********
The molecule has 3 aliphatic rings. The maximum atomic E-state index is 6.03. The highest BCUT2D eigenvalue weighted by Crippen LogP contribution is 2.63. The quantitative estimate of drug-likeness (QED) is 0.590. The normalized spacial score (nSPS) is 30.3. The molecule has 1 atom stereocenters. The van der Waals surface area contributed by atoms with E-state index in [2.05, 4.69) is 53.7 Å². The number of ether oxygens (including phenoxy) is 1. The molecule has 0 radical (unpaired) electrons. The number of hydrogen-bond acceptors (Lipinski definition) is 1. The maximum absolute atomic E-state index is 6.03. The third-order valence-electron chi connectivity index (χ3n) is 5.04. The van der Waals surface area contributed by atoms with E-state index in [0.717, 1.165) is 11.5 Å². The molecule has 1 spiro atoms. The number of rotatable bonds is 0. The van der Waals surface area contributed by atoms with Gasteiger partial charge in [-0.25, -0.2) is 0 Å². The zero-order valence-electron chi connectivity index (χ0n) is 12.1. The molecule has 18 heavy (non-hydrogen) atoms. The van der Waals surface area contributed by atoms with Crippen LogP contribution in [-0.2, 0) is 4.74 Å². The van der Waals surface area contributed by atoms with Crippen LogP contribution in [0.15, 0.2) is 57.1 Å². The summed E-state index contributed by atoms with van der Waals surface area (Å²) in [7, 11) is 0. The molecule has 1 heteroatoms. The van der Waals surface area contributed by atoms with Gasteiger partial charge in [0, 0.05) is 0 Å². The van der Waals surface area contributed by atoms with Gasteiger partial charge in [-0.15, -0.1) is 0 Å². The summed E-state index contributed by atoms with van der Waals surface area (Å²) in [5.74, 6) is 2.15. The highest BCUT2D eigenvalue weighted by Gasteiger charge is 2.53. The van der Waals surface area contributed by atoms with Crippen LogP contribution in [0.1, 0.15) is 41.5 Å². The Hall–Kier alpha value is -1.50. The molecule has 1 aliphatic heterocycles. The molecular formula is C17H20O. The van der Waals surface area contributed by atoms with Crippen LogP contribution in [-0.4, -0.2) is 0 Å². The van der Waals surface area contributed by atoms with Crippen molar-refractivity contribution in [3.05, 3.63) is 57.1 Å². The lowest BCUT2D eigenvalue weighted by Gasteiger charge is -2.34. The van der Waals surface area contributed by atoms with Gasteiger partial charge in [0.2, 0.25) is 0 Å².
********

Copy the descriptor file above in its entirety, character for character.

The molecule has 3 aliphatic rings. The maximum atomic E-state index is 6.03. The highest BCUT2D eigenvalue weighted by Crippen LogP contribution is 2.63. The quantitative estimate of drug-likeness (QED) is 0.590. The normalized spacial score (nSPS) is 30.3. The molecule has 1 atom stereocenters. The van der Waals surface area contributed by atoms with E-state index in [2.05, 4.69) is 53.7 Å². The number of ether oxygens (including phenoxy) is 1. The molecule has 0 radical (unpaired) electrons. The number of hydrogen-bond acceptors (Lipinski definition) is 1. The maximum absolute atomic E-state index is 6.03. The third-order valence-electron chi connectivity index (χ3n) is 5.04. The van der Waals surface area contributed by atoms with E-state index in [0.717, 1.165) is 11.5 Å². The molecule has 1 spiro atoms. The number of rotatable bonds is 0. The van der Waals surface area contributed by atoms with Gasteiger partial charge in [-0.25, -0.2) is 0 Å². The zero-order valence-electron chi connectivity index (χ0n) is 12.1. The molecule has 18 heavy (non-hydrogen) atoms. The van der Waals surface area contributed by atoms with Crippen LogP contribution in [-0.2, 0) is 4.74 Å². The van der Waals surface area contributed by atoms with Crippen LogP contribution in [0.15, 0.2) is 57.1 Å². The summed E-state index contributed by atoms with van der Waals surface area (Å²) in [7, 11) is 0. The molecule has 1 heteroatoms. The van der Waals surface area contributed by atoms with Gasteiger partial charge in [0, 0.05) is 0 Å². The van der Waals surface area contributed by atoms with Gasteiger partial charge in [-0.15, -0.1) is 0 Å². The summed E-state index contributed by atoms with van der Waals surface area (Å²) in [5.74, 6) is 2.15. The highest BCUT2D eigenvalue weighted by Gasteiger charge is 2.53. The van der Waals surface area contributed by atoms with Crippen LogP contribution in [0.1, 0.15) is 41.5 Å². The Hall–Kier alpha value is -1.50. The molecule has 1 aliphatic heterocycles. The molecular formula is C17H20O. The van der Waals surface area contributed by atoms with Crippen LogP contribution in [-0.4, -0.2) is 0 Å². The van der Waals surface area contributed by atoms with Crippen molar-refractivity contribution in [3.05, 3.63) is 57.1 Å². The lowest BCUT2D eigenvalue weighted by Gasteiger charge is -2.34. The van der Waals surface area contributed by atoms with Gasteiger partial charge in [0.2, 0.25) is 0 Å².